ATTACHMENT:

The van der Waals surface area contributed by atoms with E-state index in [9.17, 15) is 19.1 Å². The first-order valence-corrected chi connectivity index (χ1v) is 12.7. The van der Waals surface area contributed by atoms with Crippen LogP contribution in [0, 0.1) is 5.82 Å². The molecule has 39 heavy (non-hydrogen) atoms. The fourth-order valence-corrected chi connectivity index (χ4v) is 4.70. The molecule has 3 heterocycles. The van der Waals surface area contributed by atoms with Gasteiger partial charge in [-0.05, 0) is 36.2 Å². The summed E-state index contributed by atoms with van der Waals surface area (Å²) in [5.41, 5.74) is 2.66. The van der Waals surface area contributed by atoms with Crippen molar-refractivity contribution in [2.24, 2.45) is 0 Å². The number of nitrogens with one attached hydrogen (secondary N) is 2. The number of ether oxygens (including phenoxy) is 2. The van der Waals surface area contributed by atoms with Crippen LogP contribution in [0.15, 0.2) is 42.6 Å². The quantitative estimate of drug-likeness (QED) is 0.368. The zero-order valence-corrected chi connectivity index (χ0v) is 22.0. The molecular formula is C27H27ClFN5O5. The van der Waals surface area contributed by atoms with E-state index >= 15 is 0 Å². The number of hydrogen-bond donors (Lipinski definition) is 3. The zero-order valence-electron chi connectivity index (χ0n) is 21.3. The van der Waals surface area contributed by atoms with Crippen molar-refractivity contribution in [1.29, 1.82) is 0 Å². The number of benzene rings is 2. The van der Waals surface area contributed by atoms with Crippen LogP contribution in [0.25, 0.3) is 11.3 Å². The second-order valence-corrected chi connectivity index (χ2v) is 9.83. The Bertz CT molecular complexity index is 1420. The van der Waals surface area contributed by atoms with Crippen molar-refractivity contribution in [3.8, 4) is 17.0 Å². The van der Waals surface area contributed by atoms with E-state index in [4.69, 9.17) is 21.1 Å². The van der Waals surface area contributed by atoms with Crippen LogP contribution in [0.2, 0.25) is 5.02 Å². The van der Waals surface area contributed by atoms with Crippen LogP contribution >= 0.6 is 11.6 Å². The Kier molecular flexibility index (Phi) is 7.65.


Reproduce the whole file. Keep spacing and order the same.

The van der Waals surface area contributed by atoms with E-state index in [9.17, 15) is 19.1 Å². The first-order valence-corrected chi connectivity index (χ1v) is 12.7. The van der Waals surface area contributed by atoms with Crippen LogP contribution in [0, 0.1) is 5.82 Å². The molecule has 39 heavy (non-hydrogen) atoms. The fourth-order valence-corrected chi connectivity index (χ4v) is 4.70. The molecule has 3 heterocycles. The van der Waals surface area contributed by atoms with Gasteiger partial charge in [-0.05, 0) is 36.2 Å². The summed E-state index contributed by atoms with van der Waals surface area (Å²) in [5.41, 5.74) is 2.66. The van der Waals surface area contributed by atoms with Crippen molar-refractivity contribution in [2.24, 2.45) is 0 Å². The number of nitrogens with one attached hydrogen (secondary N) is 2. The number of ether oxygens (including phenoxy) is 2. The van der Waals surface area contributed by atoms with Crippen LogP contribution in [0.15, 0.2) is 42.6 Å². The quantitative estimate of drug-likeness (QED) is 0.368. The zero-order valence-corrected chi connectivity index (χ0v) is 22.0. The molecular formula is C27H27ClFN5O5. The van der Waals surface area contributed by atoms with E-state index >= 15 is 0 Å². The number of hydrogen-bond donors (Lipinski definition) is 3. The zero-order valence-electron chi connectivity index (χ0n) is 21.3. The van der Waals surface area contributed by atoms with Crippen molar-refractivity contribution in [1.29, 1.82) is 0 Å². The number of benzene rings is 2. The van der Waals surface area contributed by atoms with Crippen LogP contribution in [0.25, 0.3) is 11.3 Å². The second-order valence-corrected chi connectivity index (χ2v) is 9.83. The Bertz CT molecular complexity index is 1420. The van der Waals surface area contributed by atoms with Crippen molar-refractivity contribution in [3.8, 4) is 17.0 Å². The van der Waals surface area contributed by atoms with E-state index in [4.69, 9.17) is 21.1 Å². The van der Waals surface area contributed by atoms with Crippen LogP contribution in [0.2, 0.25) is 5.02 Å². The van der Waals surface area contributed by atoms with Crippen LogP contribution >= 0.6 is 11.6 Å². The Kier molecular flexibility index (Phi) is 7.65.